The usual caveat – I work for the Government Digital Service but everything here is my personal opinion only.
The UK Parliament Digital Democracy Commission published its report Open Up in January 2015 following a year of consultation and deliberation. I have written a number of times about the process and my reflections on the report. At the time Parliamentary Speaker, Mr John Bercow, suggested that the Commission meet again one year from publication to track progress of its recommendations. I attended that meeting on Monday morning at Portcullis House.
Overall it appears that Parliament has started to make significant strides in some areas to develop more modern ways of working. However, it continues to be potentially limited by an over-strong adherence to ‘tradition’ and back lack of digital capability in the both Members and staff. That said, I was mostly impressed by what I heard with one exception – the areas in Parliament involved in this work continue to be unnecessarily poor in the communication of the good work they are doing. If they improve this I believe it will encourage good feedback and lead to further partners seeking to help.
There is much transformational work still to do at Parliament but with a new Director General for the House of Commons, the same for Services within Parliament and the new senior management of the Parliamentary Digital Service there is lots of opportunity for change.
I will go through each of the ten areas highlighted by the Commission today below but for those who do not wish to read the full extend of the details I am also including the following section on my personal recommendations.
- Senior members of departments within Parliament that are responsible for implementation of sections of the DDC should be given objectives to ensure that their staff blog about the work that is taking place in regard to that at least once a month. As is often the case the current situation is an example of “good people, doing good things, that no-one knows about”.
- Members of staff within departments in Parliament should be trusted to communicate with the general public via blogging and other social media with as little oversight as possible (e.g. possibly head of department but not routed through any ‘comms teams’).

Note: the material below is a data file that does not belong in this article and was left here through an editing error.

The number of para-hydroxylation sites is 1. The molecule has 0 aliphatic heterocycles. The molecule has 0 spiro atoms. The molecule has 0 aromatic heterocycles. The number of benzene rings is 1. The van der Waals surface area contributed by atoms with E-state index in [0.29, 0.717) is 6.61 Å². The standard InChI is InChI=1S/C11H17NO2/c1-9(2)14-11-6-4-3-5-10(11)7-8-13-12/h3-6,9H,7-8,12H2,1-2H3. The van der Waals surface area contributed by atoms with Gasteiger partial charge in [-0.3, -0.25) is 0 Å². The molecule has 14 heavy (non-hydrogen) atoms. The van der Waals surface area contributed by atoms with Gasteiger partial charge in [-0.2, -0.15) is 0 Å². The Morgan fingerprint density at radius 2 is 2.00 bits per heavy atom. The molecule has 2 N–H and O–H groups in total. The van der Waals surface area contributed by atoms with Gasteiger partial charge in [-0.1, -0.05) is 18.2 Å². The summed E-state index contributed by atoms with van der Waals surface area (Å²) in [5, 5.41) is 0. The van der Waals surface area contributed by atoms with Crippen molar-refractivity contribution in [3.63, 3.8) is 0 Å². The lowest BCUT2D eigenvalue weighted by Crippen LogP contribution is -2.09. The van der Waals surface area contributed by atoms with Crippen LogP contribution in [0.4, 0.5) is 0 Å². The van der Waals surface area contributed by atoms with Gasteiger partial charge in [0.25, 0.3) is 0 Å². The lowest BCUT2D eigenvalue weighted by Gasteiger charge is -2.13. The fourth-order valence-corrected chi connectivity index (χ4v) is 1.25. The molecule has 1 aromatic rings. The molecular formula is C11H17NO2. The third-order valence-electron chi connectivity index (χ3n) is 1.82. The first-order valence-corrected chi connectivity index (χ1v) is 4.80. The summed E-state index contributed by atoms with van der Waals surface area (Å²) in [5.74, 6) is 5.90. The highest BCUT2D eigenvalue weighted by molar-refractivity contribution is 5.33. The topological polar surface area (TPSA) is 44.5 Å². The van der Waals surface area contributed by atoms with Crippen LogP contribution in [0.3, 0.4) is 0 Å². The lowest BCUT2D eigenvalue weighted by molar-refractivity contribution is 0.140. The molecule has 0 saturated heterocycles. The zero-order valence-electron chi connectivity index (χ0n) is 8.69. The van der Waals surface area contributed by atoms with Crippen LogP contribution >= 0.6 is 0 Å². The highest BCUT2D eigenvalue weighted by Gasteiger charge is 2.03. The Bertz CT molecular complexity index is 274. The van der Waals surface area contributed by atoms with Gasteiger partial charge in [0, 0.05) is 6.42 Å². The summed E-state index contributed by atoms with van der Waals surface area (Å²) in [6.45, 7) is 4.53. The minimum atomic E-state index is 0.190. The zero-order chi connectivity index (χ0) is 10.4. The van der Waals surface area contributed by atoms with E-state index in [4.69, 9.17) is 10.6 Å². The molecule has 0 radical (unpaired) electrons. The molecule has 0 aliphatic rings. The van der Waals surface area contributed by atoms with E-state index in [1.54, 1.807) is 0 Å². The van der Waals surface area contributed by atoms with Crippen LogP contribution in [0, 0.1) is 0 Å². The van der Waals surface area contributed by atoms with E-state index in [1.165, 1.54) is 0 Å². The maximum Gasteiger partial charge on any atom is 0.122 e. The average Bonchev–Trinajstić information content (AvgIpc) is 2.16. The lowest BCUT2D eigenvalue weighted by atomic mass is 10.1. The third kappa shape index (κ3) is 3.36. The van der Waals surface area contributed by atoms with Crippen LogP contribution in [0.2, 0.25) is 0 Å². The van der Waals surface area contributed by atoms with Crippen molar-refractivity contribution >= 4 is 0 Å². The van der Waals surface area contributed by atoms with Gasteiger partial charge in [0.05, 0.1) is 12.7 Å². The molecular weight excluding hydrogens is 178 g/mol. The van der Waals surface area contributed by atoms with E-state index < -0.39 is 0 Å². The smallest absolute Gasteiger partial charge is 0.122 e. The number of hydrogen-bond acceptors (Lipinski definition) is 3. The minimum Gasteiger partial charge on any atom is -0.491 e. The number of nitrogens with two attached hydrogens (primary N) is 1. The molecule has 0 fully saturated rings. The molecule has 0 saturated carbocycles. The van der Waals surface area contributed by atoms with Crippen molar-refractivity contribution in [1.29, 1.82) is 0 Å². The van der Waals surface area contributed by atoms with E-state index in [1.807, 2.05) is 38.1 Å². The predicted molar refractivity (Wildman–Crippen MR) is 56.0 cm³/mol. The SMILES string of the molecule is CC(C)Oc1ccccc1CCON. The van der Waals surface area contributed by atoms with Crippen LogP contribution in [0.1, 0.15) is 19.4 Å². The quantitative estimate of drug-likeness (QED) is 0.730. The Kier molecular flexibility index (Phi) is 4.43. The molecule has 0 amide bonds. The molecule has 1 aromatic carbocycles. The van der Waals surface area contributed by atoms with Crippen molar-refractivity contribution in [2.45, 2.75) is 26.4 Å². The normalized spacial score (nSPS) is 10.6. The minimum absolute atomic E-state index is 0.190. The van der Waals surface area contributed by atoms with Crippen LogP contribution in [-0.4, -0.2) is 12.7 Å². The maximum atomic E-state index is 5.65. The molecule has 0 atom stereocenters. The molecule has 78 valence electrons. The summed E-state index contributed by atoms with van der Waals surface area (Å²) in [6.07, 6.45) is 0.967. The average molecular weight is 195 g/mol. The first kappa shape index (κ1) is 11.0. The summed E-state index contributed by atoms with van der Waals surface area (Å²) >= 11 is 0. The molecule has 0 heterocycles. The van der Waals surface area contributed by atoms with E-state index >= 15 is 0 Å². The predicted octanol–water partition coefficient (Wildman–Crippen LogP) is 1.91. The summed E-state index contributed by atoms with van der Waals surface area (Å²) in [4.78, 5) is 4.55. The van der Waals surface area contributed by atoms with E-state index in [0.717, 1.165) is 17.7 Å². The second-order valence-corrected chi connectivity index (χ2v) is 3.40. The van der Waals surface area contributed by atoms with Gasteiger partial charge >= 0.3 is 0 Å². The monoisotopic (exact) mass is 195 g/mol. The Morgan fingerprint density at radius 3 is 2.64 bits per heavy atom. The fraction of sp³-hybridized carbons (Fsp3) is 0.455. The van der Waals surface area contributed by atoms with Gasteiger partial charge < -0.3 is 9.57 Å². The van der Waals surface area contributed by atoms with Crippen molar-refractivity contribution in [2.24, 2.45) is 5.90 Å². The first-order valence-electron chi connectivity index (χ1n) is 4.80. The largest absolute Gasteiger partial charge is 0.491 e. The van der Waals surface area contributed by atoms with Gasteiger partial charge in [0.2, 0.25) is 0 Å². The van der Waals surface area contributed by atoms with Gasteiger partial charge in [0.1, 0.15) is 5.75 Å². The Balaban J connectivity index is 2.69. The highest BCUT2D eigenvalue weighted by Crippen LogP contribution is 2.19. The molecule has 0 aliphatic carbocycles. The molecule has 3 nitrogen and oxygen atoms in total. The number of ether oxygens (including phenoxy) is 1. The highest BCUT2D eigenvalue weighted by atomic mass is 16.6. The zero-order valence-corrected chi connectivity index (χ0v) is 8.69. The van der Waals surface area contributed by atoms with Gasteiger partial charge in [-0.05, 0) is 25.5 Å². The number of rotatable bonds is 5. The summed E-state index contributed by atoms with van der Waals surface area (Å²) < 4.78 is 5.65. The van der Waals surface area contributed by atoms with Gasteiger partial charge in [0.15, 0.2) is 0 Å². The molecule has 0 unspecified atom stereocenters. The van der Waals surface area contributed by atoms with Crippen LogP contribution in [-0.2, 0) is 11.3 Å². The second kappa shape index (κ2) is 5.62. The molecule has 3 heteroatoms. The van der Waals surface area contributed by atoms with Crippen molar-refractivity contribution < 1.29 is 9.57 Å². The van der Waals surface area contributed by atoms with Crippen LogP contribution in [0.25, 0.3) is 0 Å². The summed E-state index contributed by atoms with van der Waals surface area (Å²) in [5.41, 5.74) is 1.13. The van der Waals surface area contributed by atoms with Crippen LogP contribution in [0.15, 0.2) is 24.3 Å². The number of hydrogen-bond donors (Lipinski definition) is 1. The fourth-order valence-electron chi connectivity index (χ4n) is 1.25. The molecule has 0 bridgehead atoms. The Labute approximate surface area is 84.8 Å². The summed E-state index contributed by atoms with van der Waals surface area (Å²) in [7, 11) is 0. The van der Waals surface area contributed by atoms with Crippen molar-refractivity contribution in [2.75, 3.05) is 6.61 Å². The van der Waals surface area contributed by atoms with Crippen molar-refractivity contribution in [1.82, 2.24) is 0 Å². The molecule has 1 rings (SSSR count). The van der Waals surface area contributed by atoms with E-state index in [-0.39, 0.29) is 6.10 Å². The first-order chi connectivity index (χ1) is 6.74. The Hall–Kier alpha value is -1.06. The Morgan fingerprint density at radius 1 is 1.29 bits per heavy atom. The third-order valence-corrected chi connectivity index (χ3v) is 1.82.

- Parliament should publish an departmental / team organisational chart on its website to allow those outside of the institution to further understand its structure.
- Departments in Parliament should be strongly encouraged to publish delivery roadmaps and proposed spending of the work they are going. This should be especially encouraged if this involves outsourced spending on IT services (e.g. the costings for the ‘lobby voting system’).
- PDS should be encouraged to share IT architectural proposals and digital prototypes with colleagues in other areas of government for feedback.
- PDS should consider whether it would like to take advantage of the GDS Service Standard assessment process to provide some “friendly feedback” on the prototypes of their new services.
- PDS should continue to work with the GDS Common Technology Services (CTS) workstream on areas such as the stated issues related to wifi reception.
- The “combined comms team strategy” for Parliament should be published as soon as possible.
- Parliament should work to gain certification for its open data.
- Members of staff should be strongly encouraged to participate in communities of practice related to their role. These include, but are not limited to, communities structured around the revitalisation of the cross-government IT profession (such as user researchers and content creators). This should be encouraged in all departments, not just PDS.
- As part of joining communities of practice members of staff should be encouraged to attend meetings and workshops outside of Parliament and join in with colleagues in online forums such as the cross-government Slack.
- There was some mention of user needs and user research at today’s session. It would be highly encouraging if the amalgamated set of currently identified user needs and an ongoing overview of performed user research was posted on the Parliament website or regularly blogged about.
- Mr Speaker stated that he wishes to “digitalise his community visit work” – by which I take it to mean he wishes to blog about his work. Hopefully this will encourage other senior role holders in Parliament to do the same.
- The Commission should organise a regular, perhaps bi-monthly, session where the topics covered today, and others related to the DDC, can be discussed in a many-to-many less formal environment.
The specific areas covered today were as follows.
Ensuring the everyone understands what happens in Parliament
A combined strategy for the various communications teams in Parliament has been developed. This contains a five year plan with a focus on a different audience every year. Improvements have been made in delivering real-time information such as tweeting divisions. Efforts have continued to introduce “plain english” into as many publications as possible. The comms channel called “Your Parliament” continues to be improved. Publishing to YouTube has increased. Working with users in pre-existing communities (e.g. Mumsnet) is starting to take place. Parliament and the National Archive won a BETT aware for Parliament in the Making. An evaluation framework for content and usage analytics is in development with academia.